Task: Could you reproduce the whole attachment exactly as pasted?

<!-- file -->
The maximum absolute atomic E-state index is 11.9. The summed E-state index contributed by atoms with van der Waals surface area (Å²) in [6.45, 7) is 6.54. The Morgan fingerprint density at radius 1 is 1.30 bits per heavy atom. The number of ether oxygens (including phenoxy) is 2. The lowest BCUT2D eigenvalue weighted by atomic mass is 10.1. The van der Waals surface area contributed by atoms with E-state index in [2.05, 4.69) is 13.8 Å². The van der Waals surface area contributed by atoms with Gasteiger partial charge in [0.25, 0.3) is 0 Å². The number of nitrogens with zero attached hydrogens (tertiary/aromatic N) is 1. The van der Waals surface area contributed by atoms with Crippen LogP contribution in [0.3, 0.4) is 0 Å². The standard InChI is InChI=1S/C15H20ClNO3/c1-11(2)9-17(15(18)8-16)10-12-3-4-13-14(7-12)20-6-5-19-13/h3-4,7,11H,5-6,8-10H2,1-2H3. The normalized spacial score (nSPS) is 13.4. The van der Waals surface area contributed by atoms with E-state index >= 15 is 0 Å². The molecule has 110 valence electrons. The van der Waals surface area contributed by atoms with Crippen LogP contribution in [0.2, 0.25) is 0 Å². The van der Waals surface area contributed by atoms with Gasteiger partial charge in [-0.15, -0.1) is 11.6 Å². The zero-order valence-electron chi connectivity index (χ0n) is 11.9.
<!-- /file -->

The maximum absolute atomic E-state index is 11.9. The summed E-state index contributed by atoms with van der Waals surface area (Å²) in [6.45, 7) is 6.54. The Morgan fingerprint density at radius 1 is 1.30 bits per heavy atom. The number of ether oxygens (including phenoxy) is 2. The lowest BCUT2D eigenvalue weighted by atomic mass is 10.1. The van der Waals surface area contributed by atoms with E-state index in [2.05, 4.69) is 13.8 Å². The van der Waals surface area contributed by atoms with Gasteiger partial charge in [0.25, 0.3) is 0 Å². The number of nitrogens with zero attached hydrogens (tertiary/aromatic N) is 1. The van der Waals surface area contributed by atoms with Crippen LogP contribution in [0.3, 0.4) is 0 Å². The standard InChI is InChI=1S/C15H20ClNO3/c1-11(2)9-17(15(18)8-16)10-12-3-4-13-14(7-12)20-6-5-19-13/h3-4,7,11H,5-6,8-10H2,1-2H3. The normalized spacial score (nSPS) is 13.4. The van der Waals surface area contributed by atoms with E-state index >= 15 is 0 Å². The molecule has 110 valence electrons. The van der Waals surface area contributed by atoms with Crippen LogP contribution in [0.2, 0.25) is 0 Å². The van der Waals surface area contributed by atoms with Gasteiger partial charge in [-0.15, -0.1) is 11.6 Å². The zero-order valence-electron chi connectivity index (χ0n) is 11.9.